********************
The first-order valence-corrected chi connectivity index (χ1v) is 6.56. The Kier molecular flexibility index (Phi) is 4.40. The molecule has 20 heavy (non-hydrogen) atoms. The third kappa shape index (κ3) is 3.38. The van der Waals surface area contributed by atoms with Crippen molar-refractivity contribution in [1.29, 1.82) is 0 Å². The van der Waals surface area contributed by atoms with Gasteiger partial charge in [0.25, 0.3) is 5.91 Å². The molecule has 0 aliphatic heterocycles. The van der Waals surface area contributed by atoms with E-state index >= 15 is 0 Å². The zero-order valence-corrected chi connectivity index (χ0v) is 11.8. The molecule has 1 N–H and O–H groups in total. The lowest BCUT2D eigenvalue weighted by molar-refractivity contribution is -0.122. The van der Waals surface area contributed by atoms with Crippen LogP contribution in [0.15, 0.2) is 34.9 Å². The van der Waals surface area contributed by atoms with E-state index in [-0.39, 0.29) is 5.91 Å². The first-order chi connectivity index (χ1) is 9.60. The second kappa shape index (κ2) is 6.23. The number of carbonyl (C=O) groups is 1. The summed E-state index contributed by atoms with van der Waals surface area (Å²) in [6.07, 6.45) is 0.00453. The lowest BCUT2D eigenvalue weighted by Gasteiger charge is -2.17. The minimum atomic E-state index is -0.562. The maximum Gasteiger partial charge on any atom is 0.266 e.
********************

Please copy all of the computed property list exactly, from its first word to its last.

The first-order valence-corrected chi connectivity index (χ1v) is 6.56. The Kier molecular flexibility index (Phi) is 4.40. The molecule has 20 heavy (non-hydrogen) atoms. The third kappa shape index (κ3) is 3.38. The van der Waals surface area contributed by atoms with Crippen molar-refractivity contribution in [1.29, 1.82) is 0 Å². The van der Waals surface area contributed by atoms with Gasteiger partial charge in [0.25, 0.3) is 5.91 Å². The molecule has 0 aliphatic heterocycles. The van der Waals surface area contributed by atoms with E-state index >= 15 is 0 Å². The zero-order valence-corrected chi connectivity index (χ0v) is 11.8. The molecule has 1 N–H and O–H groups in total. The lowest BCUT2D eigenvalue weighted by molar-refractivity contribution is -0.122. The van der Waals surface area contributed by atoms with Crippen LogP contribution in [0.15, 0.2) is 34.9 Å². The van der Waals surface area contributed by atoms with E-state index in [-0.39, 0.29) is 5.91 Å². The first-order chi connectivity index (χ1) is 9.60. The second kappa shape index (κ2) is 6.23. The number of carbonyl (C=O) groups is 1. The summed E-state index contributed by atoms with van der Waals surface area (Å²) in [6.07, 6.45) is 0.00453. The lowest BCUT2D eigenvalue weighted by Gasteiger charge is -2.17. The minimum atomic E-state index is -0.562. The maximum Gasteiger partial charge on any atom is 0.266 e.